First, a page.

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Intel Open-Sources New TPM2 Software Stack

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  • boxie
    replied
    Originally posted by ryszardzonk View Post
    There are those of us that want freedom and believe people are smart enough do decide what is best for them and there are those that believe others mainly government and institutions always know better than the people. THat being said trusting corporations to decide what is threat and what is not is always road to fascism (or as Mussolini named it corporationism) and sooner or later people end up with no choice.
    I think you went from philosophical to tinfoil hat pretty quickly there. The user experience should be "It just works, gets out of my way and keeps me safe". As always, you can choose to use those features or disable them.

    We already rely on our governments (local, state, federal) to provide high levels of all sorts of services (Safety regulations, justice, law enforcement, education, transportation etc etc). Government is not inherently evil. It pays to keep this in mind. If your country is on the brink of falling into fascism and the only thing holding it back is a passionate discussion about TPM modules then I think there might be some other things that are wrong and should be fixed first!

    There are also a multitude of scientific studies that should that people do not always behave in their own best interest. A prime example being windows UAC.

    So, while a closed Secure Enclave is a good thing, an open one is better. It simply allows more people to verify and to assert their trust over the given architecture.

    Originally posted by ryszardzonk View Post
    Ideas are always great. Communism in its core also has great ideas.
    So as long as I will have interface which would allow me to set what I believe is trustworthy and only defaults are set by corpo than it should be fine for everybody. Otherwise we should never allow it.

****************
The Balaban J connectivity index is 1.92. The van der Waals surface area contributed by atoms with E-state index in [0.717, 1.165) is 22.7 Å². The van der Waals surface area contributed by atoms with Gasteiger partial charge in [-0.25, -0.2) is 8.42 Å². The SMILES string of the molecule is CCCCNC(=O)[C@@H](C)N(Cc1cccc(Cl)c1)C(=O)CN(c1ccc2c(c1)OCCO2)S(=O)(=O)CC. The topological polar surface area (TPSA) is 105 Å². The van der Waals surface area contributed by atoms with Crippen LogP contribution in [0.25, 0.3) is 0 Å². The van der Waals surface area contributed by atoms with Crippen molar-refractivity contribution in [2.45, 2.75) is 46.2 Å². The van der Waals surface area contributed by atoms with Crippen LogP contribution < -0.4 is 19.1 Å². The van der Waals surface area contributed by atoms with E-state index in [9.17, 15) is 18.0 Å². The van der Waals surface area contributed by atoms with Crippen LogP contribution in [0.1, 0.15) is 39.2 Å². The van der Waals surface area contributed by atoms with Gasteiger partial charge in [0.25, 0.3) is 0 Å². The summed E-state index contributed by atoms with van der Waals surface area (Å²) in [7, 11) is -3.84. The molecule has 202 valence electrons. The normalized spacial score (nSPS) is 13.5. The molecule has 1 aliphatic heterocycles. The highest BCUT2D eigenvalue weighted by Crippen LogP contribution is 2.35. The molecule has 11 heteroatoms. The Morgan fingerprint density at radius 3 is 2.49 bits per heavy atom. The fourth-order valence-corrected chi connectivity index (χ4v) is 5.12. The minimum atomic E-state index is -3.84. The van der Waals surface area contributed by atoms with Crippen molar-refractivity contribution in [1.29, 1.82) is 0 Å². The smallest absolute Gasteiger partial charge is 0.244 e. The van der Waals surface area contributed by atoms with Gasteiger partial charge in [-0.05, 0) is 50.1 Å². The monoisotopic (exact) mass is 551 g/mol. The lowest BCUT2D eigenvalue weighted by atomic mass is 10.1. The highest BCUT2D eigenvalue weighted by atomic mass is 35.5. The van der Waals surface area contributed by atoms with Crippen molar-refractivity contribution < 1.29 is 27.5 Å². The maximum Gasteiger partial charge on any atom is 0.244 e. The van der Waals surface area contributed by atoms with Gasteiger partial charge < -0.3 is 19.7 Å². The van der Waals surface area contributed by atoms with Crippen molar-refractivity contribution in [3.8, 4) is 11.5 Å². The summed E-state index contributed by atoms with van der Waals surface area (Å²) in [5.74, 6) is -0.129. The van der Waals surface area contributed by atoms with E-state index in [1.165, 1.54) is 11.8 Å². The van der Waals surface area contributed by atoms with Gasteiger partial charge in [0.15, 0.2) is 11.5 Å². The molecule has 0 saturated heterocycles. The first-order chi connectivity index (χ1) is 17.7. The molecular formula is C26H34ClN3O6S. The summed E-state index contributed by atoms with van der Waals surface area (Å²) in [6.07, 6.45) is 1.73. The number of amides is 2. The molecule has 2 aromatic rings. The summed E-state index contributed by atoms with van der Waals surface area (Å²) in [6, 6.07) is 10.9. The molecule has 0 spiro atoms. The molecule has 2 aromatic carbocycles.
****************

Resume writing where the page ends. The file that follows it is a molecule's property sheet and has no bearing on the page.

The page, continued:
Choosing what to trust is your imperative and I agree we should be free to use these modules or not.

    As for communism - it suffers from the same problems as capitalism and anarchy - those who are in power will abuse it if they are allowed to.

    Leave a comment:


  • Slithery
    replied
    Originally posted by Intel Open-Sources New TPM2 Software Stack
    ...and is designed to work with any TPM2 hardware implementation...
    Does anyone know if there are any other hardware providers? You could then choose to trust someone other than Intel.

    Leave a comment:


  • boxie
    replied
    Originally posted by sandy8925 View Post

    The problem is that the TPM hardware chip contains closed-source firmware, and is essentially a mini-computer. We don't know what it can access and what it's doing. All we know is that we can securely store and retrieve keys - but no way of knowing if it's actually secure, and whether or not there are backdoors.
    I 100% agree with you. It can however increase the difficulty of an attack against the computer (if it is used).

    The RISC-V secure enclave stuff recently reported on should be a nice extra.

    Leave a comment:


  • ryszardzonk
    replied
    Originally posted by boxie View Post
    trusting a user to do the right thing all the time is a very dangerous road.
    There are those of us that want freedom and believe people are smart enough do decide what is best for them and there are those that believe others mainly government and institutions always know better than the people. THat being said trusting corporations to decide what is threat and what is not is always road to fascism (or as Mussolini named it corporationism) and sooner or later people end up with no choice.

    Originally posted by boxie View Post
    As for this trust system (and any other) it seems that it increases the difficulty for an attacker - which is the goal.
    Ideas are always great. Communism in its core also has great ideas.